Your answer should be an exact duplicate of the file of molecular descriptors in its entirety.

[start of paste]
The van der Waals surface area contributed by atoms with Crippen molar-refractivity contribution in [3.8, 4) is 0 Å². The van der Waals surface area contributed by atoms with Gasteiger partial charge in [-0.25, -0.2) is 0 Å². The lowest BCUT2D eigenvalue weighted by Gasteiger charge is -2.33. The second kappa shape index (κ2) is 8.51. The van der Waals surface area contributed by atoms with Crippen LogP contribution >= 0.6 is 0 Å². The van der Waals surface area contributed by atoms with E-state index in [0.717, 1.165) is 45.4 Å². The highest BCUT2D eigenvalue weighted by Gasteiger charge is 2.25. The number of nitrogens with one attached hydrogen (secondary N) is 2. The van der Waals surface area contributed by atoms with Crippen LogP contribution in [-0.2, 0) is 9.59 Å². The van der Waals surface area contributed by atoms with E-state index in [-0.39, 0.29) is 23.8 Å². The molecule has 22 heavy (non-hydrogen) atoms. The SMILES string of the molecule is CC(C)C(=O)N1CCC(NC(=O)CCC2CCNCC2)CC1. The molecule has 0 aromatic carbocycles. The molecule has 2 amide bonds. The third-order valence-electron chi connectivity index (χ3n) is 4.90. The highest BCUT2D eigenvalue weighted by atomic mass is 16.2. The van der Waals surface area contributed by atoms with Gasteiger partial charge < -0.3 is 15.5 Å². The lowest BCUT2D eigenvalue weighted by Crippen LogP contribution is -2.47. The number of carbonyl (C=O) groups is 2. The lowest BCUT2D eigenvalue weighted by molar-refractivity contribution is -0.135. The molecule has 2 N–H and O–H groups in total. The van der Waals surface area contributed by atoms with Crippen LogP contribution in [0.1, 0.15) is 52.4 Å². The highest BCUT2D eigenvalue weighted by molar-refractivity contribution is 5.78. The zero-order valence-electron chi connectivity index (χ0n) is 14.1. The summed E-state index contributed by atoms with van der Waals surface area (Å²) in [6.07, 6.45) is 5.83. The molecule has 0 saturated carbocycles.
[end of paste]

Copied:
The van der Waals surface area contributed by atoms with Crippen molar-refractivity contribution in [3.8, 4) is 0 Å². The van der Waals surface area contributed by atoms with Gasteiger partial charge in [-0.25, -0.2) is 0 Å². The lowest BCUT2D eigenvalue weighted by Gasteiger charge is -2.33. The second kappa shape index (κ2) is 8.51. The van der Waals surface area contributed by atoms with Crippen LogP contribution >= 0.6 is 0 Å². The van der Waals surface area contributed by atoms with E-state index in [0.717, 1.165) is 45.4 Å². The highest BCUT2D eigenvalue weighted by Gasteiger charge is 2.25. The number of nitrogens with one attached hydrogen (secondary N) is 2. The van der Waals surface area contributed by atoms with Crippen LogP contribution in [-0.2, 0) is 9.59 Å². The van der Waals surface area contributed by atoms with E-state index in [-0.39, 0.29) is 23.8 Å². The molecule has 22 heavy (non-hydrogen) atoms. The SMILES string of the molecule is CC(C)C(=O)N1CCC(NC(=O)CCC2CCNCC2)CC1. The molecule has 0 aromatic carbocycles. The molecule has 2 amide bonds. The third-order valence-electron chi connectivity index (χ3n) is 4.90. The highest BCUT2D eigenvalue weighted by atomic mass is 16.2. The van der Waals surface area contributed by atoms with Gasteiger partial charge < -0.3 is 15.5 Å². The lowest BCUT2D eigenvalue weighted by Crippen LogP contribution is -2.47. The number of carbonyl (C=O) groups is 2. The lowest BCUT2D eigenvalue weighted by molar-refractivity contribution is -0.135. The molecule has 2 N–H and O–H groups in total. The van der Waals surface area contributed by atoms with Crippen LogP contribution in [0.1, 0.15) is 52.4 Å². The highest BCUT2D eigenvalue weighted by molar-refractivity contribution is 5.78. The zero-order valence-electron chi connectivity index (χ0n) is 14.1. The summed E-state index contributed by atoms with van der Waals surface area (Å²) in [6.07, 6.45) is 5.83. The molecule has 0 saturated carbocycles.